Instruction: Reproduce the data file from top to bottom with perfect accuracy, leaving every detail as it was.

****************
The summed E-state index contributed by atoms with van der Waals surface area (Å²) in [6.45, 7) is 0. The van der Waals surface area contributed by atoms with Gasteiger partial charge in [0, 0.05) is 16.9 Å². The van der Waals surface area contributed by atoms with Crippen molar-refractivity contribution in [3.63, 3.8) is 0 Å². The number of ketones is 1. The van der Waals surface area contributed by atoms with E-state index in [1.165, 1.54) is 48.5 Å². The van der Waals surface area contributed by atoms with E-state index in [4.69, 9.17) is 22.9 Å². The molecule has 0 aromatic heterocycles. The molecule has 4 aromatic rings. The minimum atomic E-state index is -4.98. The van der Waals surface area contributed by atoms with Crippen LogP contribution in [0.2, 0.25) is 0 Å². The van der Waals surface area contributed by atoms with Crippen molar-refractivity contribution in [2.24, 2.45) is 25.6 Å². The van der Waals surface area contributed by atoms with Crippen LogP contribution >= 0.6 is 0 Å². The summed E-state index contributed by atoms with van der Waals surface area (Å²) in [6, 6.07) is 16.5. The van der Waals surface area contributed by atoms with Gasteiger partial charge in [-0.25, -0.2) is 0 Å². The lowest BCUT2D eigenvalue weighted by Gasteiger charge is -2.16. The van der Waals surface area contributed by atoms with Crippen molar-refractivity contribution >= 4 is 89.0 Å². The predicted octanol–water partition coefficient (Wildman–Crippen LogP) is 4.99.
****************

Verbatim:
The summed E-state index contributed by atoms with van der Waals surface area (Å²) in [6.45, 7) is 0. The van der Waals surface area contributed by atoms with Gasteiger partial charge in [0, 0.05) is 16.9 Å². The van der Waals surface area contributed by atoms with Crippen molar-refractivity contribution in [3.63, 3.8) is 0 Å². The number of ketones is 1. The van der Waals surface area contributed by atoms with E-state index in [1.165, 1.54) is 48.5 Å². The van der Waals surface area contributed by atoms with E-state index in [4.69, 9.17) is 22.9 Å². The molecule has 0 aromatic heterocycles. The molecule has 4 aromatic rings. The minimum atomic E-state index is -4.98. The van der Waals surface area contributed by atoms with Crippen LogP contribution in [0.2, 0.25) is 0 Å². The van der Waals surface area contributed by atoms with Crippen molar-refractivity contribution in [2.24, 2.45) is 25.6 Å². The van der Waals surface area contributed by atoms with Crippen LogP contribution >= 0.6 is 0 Å². The summed E-state index contributed by atoms with van der Waals surface area (Å²) in [6, 6.07) is 16.5. The van der Waals surface area contributed by atoms with Gasteiger partial charge in [-0.25, -0.2) is 0 Å². The lowest BCUT2D eigenvalue weighted by Gasteiger charge is -2.16. The van der Waals surface area contributed by atoms with Crippen molar-refractivity contribution >= 4 is 89.0 Å². The predicted octanol–water partition coefficient (Wildman–Crippen LogP) is 4.99.